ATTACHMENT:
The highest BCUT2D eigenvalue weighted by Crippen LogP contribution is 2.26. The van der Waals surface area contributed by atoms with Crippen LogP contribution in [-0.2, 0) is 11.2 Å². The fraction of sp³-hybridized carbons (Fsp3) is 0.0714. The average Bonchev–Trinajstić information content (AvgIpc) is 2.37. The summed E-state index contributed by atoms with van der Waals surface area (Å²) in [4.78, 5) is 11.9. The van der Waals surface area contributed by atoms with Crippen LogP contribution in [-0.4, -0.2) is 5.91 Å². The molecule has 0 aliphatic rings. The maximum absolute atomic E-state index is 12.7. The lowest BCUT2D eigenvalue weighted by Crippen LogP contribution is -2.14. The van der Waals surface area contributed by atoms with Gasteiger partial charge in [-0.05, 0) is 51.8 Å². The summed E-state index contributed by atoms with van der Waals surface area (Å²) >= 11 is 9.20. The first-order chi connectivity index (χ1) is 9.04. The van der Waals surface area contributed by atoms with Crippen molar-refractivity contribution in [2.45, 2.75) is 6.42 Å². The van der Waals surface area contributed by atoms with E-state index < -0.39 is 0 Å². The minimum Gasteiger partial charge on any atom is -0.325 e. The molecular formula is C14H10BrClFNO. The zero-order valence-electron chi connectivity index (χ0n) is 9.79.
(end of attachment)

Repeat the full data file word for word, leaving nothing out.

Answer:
The highest BCUT2D eigenvalue weighted by Crippen LogP contribution is 2.26. The van der Waals surface area contributed by atoms with Crippen LogP contribution in [-0.2, 0) is 11.2 Å². The fraction of sp³-hybridized carbons (Fsp3) is 0.0714. The average Bonchev–Trinajstić information content (AvgIpc) is 2.37. The summed E-state index contributed by atoms with van der Waals surface area (Å²) in [4.78, 5) is 11.9. The van der Waals surface area contributed by atoms with Crippen LogP contribution in [-0.4, -0.2) is 5.91 Å². The molecule has 0 aliphatic rings. The maximum absolute atomic E-state index is 12.7. The lowest BCUT2D eigenvalue weighted by Crippen LogP contribution is -2.14. The van der Waals surface area contributed by atoms with Gasteiger partial charge in [-0.05, 0) is 51.8 Å². The summed E-state index contributed by atoms with van der Waals surface area (Å²) >= 11 is 9.20. The first-order chi connectivity index (χ1) is 9.04. The van der Waals surface area contributed by atoms with Crippen molar-refractivity contribution in [2.45, 2.75) is 6.42 Å². The van der Waals surface area contributed by atoms with E-state index < -0.39 is 0 Å². The minimum Gasteiger partial charge on any atom is -0.325 e. The molecular formula is C14H10BrClFNO. The zero-order valence-electron chi connectivity index (χ0n) is 9.79.